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ADL-SYD-FRA-BER

Adelaide to Sydney, upgraded to business class due to length of leg, and three seats to myself, the opportune westerly blowing us out into the ocean to turn and come at the city, sea cliffs, Bondi, Coogee, looking north to the centre and Newtown. I spent the day with Victoria walking around the harbour at dusk and later Roland, both whom I haven’t seen for years, and not spent time with since Vevey… Breakfast in Newtown with someone I’m very glad I got out of bed early to see.

I’m writing this at midnight, oh yes jetlag and soon to sleep with elephant ankles tingling and warm, a mouth of cotton wool, s tired I can’t recall these recent hours too well.

The plane to Taiwan. China Air and exit row seats… Oh they are now not a favourite airline. A stopover in Taipei, so I did yoga in the departure lounge, a marble floor, humid and sultry, the ripe smell of summer and pollution at night. The cleaning lady said, “Shenti hen hao. Hen bang le!” I tried to remember how to listen and then speak. Oh two years murders a language.

Another agonising 12 hours to Frankfurt, feet want to depart my legs, little potato blimps, and then some hours on the train to Berlin. Five? I’m not sure. I arrived at 1pm.

The train was a relief, i stared and let my brain collapse, thoughts a murky slob, often dozing, quite beyond exhaustion. Fields of unnamed crops, defined by colour, length and size of leaf, some sown so tightly as to be a blue-green mat, others open enough to see dirt between, other fields shot with purple, red, white clutches and streaks of flowers, a herd of lazy cows…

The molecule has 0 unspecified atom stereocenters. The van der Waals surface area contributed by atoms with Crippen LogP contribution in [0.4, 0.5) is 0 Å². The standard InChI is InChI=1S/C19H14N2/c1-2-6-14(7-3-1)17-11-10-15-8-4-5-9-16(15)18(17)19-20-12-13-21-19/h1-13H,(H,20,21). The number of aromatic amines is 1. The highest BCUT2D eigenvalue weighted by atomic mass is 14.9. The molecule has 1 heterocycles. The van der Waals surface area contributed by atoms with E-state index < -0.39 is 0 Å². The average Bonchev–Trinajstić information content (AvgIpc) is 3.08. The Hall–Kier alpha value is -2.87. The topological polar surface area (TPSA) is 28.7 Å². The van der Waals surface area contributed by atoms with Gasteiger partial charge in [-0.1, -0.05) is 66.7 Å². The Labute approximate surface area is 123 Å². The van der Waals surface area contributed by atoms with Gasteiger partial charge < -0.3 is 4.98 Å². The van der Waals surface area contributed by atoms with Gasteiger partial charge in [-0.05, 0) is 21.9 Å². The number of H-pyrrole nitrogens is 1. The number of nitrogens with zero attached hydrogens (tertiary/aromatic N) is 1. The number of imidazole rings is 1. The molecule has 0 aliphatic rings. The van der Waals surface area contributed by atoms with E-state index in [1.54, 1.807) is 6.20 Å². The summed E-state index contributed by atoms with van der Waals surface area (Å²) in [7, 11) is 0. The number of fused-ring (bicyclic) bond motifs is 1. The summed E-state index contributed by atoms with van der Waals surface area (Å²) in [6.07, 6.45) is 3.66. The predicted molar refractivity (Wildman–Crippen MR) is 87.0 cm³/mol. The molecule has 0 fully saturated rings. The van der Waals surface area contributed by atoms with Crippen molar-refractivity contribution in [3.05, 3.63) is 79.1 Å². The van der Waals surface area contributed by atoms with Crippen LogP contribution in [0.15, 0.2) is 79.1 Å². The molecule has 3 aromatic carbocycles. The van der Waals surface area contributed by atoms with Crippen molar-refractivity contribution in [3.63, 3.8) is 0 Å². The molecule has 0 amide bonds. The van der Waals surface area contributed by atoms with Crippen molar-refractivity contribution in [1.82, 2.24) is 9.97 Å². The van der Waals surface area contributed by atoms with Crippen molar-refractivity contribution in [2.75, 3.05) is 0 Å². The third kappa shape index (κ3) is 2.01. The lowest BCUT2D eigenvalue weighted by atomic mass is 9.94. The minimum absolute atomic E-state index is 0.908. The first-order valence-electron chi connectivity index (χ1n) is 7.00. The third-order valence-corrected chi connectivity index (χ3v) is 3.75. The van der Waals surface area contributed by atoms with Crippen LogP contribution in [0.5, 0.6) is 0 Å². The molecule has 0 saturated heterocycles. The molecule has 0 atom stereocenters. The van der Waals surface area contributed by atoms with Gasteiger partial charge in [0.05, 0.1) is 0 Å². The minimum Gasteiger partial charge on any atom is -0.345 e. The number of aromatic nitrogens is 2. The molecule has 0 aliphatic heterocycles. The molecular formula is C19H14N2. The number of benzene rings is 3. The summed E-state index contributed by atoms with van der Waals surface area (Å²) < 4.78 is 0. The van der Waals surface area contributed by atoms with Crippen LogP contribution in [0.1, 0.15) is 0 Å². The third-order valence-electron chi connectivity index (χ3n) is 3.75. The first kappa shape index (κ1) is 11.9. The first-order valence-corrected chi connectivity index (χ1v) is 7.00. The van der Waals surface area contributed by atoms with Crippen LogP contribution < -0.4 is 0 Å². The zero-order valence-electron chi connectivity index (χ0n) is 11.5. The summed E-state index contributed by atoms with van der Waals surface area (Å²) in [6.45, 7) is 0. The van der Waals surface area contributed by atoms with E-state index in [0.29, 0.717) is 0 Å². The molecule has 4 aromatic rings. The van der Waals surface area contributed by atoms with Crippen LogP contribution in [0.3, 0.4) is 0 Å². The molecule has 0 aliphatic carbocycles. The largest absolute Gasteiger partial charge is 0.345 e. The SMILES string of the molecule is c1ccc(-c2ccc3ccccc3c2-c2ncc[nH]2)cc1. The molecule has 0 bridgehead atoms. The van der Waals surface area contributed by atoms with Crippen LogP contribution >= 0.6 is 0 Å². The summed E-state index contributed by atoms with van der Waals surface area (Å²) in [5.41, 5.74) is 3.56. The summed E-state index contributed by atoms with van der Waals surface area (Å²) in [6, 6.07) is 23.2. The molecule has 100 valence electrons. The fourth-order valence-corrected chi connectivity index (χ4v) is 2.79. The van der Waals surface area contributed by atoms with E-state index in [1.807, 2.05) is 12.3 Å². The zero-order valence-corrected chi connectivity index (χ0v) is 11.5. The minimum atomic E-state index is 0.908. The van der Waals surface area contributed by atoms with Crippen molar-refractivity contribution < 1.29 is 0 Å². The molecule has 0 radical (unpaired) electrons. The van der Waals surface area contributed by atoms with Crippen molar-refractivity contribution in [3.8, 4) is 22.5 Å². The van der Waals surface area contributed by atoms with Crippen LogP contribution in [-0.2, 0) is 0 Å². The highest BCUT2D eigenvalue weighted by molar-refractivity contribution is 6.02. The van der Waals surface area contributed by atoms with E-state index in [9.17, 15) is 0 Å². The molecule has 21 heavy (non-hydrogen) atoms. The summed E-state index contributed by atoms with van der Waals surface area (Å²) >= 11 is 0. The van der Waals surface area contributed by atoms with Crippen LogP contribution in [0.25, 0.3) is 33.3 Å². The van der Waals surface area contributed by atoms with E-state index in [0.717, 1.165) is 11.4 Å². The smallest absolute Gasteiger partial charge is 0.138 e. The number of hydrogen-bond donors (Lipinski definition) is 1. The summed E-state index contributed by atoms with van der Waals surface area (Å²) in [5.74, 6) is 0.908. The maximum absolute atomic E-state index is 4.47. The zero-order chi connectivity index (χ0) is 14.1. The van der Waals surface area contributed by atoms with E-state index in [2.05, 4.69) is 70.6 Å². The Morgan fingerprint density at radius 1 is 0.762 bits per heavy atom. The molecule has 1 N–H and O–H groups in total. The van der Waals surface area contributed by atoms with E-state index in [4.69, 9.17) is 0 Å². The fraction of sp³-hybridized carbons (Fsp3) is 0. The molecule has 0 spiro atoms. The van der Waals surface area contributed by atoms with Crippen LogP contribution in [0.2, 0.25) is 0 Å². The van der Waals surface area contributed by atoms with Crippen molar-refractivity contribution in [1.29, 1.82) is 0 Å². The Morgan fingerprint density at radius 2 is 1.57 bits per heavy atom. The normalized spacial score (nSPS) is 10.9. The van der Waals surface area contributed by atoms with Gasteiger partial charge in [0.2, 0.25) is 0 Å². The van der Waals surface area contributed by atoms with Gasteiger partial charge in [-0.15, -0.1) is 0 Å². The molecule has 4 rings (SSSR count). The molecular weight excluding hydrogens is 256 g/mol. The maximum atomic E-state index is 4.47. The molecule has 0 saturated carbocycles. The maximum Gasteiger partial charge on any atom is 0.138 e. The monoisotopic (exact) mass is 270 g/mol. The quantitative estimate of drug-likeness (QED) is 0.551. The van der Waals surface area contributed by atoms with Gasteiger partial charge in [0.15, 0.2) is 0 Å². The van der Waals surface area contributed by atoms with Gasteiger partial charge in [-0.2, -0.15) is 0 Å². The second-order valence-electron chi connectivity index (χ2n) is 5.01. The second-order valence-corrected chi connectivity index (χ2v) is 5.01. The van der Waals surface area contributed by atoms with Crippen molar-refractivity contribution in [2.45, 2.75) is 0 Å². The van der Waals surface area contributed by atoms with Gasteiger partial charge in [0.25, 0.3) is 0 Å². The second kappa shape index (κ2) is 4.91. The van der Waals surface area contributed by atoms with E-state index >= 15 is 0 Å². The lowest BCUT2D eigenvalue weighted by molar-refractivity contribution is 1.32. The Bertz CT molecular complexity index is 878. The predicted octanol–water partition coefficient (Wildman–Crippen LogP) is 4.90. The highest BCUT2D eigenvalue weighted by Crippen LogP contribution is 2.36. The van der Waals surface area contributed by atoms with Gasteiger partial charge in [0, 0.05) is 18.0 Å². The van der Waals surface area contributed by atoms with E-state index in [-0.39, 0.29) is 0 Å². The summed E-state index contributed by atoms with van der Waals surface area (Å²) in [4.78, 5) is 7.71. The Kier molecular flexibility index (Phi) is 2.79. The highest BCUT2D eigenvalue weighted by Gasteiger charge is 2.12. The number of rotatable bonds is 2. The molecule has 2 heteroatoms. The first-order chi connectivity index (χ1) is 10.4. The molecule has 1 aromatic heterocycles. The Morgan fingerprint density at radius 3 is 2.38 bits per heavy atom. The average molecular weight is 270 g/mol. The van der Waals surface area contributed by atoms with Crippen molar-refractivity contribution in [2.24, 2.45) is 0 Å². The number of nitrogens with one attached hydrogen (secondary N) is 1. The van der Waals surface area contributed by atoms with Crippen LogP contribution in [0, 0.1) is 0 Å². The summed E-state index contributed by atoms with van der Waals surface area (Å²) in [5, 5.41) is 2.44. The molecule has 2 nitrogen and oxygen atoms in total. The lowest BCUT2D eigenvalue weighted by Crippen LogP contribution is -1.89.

A Smart car burbled on the road near the horizon, a small trundling ladybug that if its brakes were applied too forcefully would flip head over tail until ending to rest in a muddy culvert, would right itself, shake the mess off and continue on its way.

Later the rain finally broke, sending silver drops flickering across the glass, a school of tiny Smart cars skittering up and down in unison on their rearwards journey with the roll of the carriage. I thought here I was at last reaching delirium from a score and ten or more hours of my biology stretched across hemispheres.

Berlin. I go to put €2 into a phone and Daniel says to me, “You won’t be needing that”. Fortuitous and absurdly perfect timing for my start to Berlin. (I think I’m staying in a Gay men’s guest house though. Oh confusion. I thought gay meant, you know… a variety of genitals, oh well, it’s a room and a bed and rather pretty out the window. I shall eat occasionally and sleep here and that will be all.)

I post this the next day, sitting in the café I have found in Rosenthaler Platz. We had lunch here yesterday, it reminds me of Vienna somehow.

homeless dance co

In-between rehearsing, last night I drifted up to the 4th floor of Asialink for drinks and hanging out with the just-arrived Homeless Dance Company, and it was a very happy surprise for me to see Yogi, one of the dancers at 舞蹈空間 Taipei Dance Forum, and also to finally meet Daniel Yeung from Hong Kong, who is one of the very few independent choreographers in the city. Also there, sitting in a circle were Melbourne’s Nat Cursio, Motoko Ikeda from Tokyo, Jung Young doo and Kim Sung Yong from Korea and visual artist Elizabeth Boyce also from Melbourne.

I’m going along on Friday to watch some of their rehearsals at the Meat Market, and they are having showings there on the 28th of April. Then they are off to Hong Kong at the Ngau Chi Wan Civic Centre till mid-May and Taipei’s National Chiang Kai-shek Cultural Centre till the end of the month. Yes I am quite envious of them all going to two of my favourite cities, and am dreaming of the night markets in Taipei where I would eat like a whale straining krill.

austral-asian-dual-invasion is a collaborative creative development project that will begin in Melbourne and continue development in Hong Kong and Taiwan. It will explore the meeting of different cultures : cultural identities, cultural activities and cultural symbols. The team consists of local choreographer Natalie Cursio and local visual artist Elizabeth Boyce with five dance artists from four Asian cities : Tokyo [Motoko Ikeda], Taipei [Chan Yu chun] Korea [Kim, Sung yong] and Hong Kong [Daniel Yeung and Anna Cheng].

YOU ARE WELCOME TO ACCESS THIS PROJECT AND THE ARTISTS BY: